Head gasket?

Free Breathers

Postby ChristianL » February 27th, 2003, 5:04 pm

It's not on my car, but on my friend's 2.0-liter VW Jetta GT with 69k easy miles.

My friend mentioned that when her husband checked the oil recently, he found some white film under the oil cap, and wondered what it was.

I went out and popped off the oil cap on the engine, and sure enough, it had this hot chocolate/cappucino tan looking foamy residue under it.

It appears the valve cover gasket is leaking, but could this be the early signs of a leaking head gasket? The foam didn't smell like anitfreeze, and no liquid or smells are coming out of the tailpipe either.

What do you think? :dunno:
2009 Honda Civic EX (Tango Red Pearl) - the wife's daily driver
2010 Honda Civic EX (Royal Blue Pearl) - my daily driver that was supposed to be another Miata

Follow CarGuyChristian on Twitter!
User avatar
Contributing Member
Posts: 8794
Joined: October 30th, 2001, 7:35 am
Location: Sykesville, MD

Postby jaymond » February 27th, 2003, 5:22 pm

Give the guys over at www.vwvortex.com a hollar and see what they have to say. Good forum they got there.
Lapsed Member
Posts: 890
Joined: April 29th, 2002, 6:41 am
Location: SF Bay

Postby KevinJ » February 28th, 2003, 9:50 am

I had an engine with this disease before. It’s definitely water in the oil. :(
Oil and water don’t mix unless you beat on them…a lot. What you get is an emulsion just as you describe.
Blown head gasket …best case. :mad:
Cracked block…worst case. :crying:
It doesn’t take much to make what you are seeing either. You can go a long way without smalling or seeing evidence at the tail pipe (unfortunate I found out the hard way)
Either way lots of work and cash (unless they want to change the head gasket themselves).
The engine sould be flushed after the repairs are made.
Anyone Can Go Fast in a Straight Line…
It isn’t about horse power, It's about finesse!!!
Lapsed Member
Posts: 462
Joined: September 24th, 2002, 11:39 am
Location: Waldorf MD

Postby bill_keksz » February 28th, 2003, 10:47 am

Actually - it might not be a problem.

For instance - our subie gets this & it's nothing more than condensation from atmospheric humidity, mixing with oil splashed up onto the bottom of the cap. Apparently the cap is known not to close tightly, and given its isolated location from the block (subie & maybe porsche-unique), water condenses when cold.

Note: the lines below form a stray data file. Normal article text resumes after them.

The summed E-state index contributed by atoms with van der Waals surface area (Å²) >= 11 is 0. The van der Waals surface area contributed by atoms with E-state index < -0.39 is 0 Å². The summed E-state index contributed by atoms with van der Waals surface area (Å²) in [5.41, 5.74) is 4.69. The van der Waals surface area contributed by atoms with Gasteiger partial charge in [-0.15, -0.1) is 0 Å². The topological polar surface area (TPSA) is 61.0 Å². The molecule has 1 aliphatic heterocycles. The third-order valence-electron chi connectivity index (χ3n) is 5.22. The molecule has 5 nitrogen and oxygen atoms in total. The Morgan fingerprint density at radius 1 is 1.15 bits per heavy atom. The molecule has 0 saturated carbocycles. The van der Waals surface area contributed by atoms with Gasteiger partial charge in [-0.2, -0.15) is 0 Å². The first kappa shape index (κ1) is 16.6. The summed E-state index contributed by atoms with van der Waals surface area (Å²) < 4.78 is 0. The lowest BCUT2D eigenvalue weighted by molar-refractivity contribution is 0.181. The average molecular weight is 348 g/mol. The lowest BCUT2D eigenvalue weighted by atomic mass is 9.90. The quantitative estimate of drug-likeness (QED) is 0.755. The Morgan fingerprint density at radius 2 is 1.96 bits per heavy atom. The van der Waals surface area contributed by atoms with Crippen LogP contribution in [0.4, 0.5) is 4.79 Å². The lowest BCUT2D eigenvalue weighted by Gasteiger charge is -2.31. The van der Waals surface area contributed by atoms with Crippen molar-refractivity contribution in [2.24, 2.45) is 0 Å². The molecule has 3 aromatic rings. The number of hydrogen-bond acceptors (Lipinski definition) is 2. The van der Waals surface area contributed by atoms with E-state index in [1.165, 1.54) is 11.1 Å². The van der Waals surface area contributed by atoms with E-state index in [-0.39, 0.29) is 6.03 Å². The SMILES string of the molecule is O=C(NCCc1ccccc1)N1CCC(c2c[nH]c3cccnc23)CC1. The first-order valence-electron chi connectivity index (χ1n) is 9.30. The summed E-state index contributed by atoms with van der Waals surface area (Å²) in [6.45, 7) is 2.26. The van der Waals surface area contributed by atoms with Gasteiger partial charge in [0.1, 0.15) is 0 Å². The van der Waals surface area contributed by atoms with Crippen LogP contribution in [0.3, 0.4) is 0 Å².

There are other ways for small amounts of h2o to get in the crankcase - leaky pcv valve & vac lines.

Check compression & drain oil & check that.
User avatar
Contributing Member
Posts: 6501
Joined: October 29th, 2001, 8:38 pm
Location: Edgewater, MD

Postby djarum69 » February 28th, 2003, 2:39 pm

Actually, for something like this you want to do a pressure leak-down test on the coolant system. It's possible to have a crack or gasket failure between the coolant and oil passages that doesn't change cylinder pressure.

I've seen this before. I replaced the head gasket, only to find that there was actually a crack in the block that I hadn't noticed. That sucked just a little bit.

It might be interesting to try it witht he engine both cold and warm. Pressure testing a warm engine is an interesting problem.

Trying to control this thing is kind of like trying to make oatmeal cry. It's like trying to use the president's mouth to make out with God's middle name. It's like trying to stir diarrhea with your dog's sense of humor.
// Silver '02 LS //
User avatar
Board Member
Posts: 3885
Joined: November 13th, 2002, 10:39 pm
Location: Rockville, MD

Postby ZoomZoomBrad » February 28th, 2003, 2:55 pm

FIrst step, drain the oil and inspect
User avatar
Contributing Member
Posts: 1847
Joined: January 23rd, 2002, 3:11 pm

Return to Naturally Aspirated

Who is online

Users browsing this forum: No registered users and 1 guest